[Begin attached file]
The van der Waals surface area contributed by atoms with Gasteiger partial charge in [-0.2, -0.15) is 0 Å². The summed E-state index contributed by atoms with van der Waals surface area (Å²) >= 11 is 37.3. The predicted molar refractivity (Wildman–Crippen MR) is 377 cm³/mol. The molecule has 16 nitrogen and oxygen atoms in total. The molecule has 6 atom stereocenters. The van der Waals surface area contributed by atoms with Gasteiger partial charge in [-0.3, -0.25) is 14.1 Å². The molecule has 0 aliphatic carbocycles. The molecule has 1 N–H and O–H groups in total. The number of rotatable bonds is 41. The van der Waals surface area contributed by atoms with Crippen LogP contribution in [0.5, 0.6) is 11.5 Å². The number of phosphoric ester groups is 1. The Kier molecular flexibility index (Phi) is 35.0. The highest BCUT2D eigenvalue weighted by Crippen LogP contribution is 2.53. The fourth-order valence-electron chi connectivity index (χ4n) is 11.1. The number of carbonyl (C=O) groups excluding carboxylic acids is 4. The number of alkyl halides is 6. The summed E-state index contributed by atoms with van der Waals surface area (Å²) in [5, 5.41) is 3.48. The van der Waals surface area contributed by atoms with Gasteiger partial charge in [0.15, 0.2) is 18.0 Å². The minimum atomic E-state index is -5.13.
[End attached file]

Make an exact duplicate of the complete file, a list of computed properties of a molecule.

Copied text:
The van der Waals surface area contributed by atoms with Gasteiger partial charge in [-0.2, -0.15) is 0 Å². The summed E-state index contributed by atoms with van der Waals surface area (Å²) >= 11 is 37.3. The predicted molar refractivity (Wildman–Crippen MR) is 377 cm³/mol. The molecule has 16 nitrogen and oxygen atoms in total. The molecule has 6 atom stereocenters. The van der Waals surface area contributed by atoms with Gasteiger partial charge in [-0.3, -0.25) is 14.1 Å². The molecule has 0 aliphatic carbocycles. The molecule has 1 N–H and O–H groups in total. The number of rotatable bonds is 41. The van der Waals surface area contributed by atoms with Crippen LogP contribution in [0.5, 0.6) is 11.5 Å². The number of phosphoric ester groups is 1. The Kier molecular flexibility index (Phi) is 35.0. The highest BCUT2D eigenvalue weighted by Crippen LogP contribution is 2.53. The fourth-order valence-electron chi connectivity index (χ4n) is 11.1. The number of carbonyl (C=O) groups excluding carboxylic acids is 4. The number of alkyl halides is 6. The summed E-state index contributed by atoms with van der Waals surface area (Å²) in [5, 5.41) is 3.48. The van der Waals surface area contributed by atoms with Gasteiger partial charge in [0.15, 0.2) is 18.0 Å². The minimum atomic E-state index is -5.13.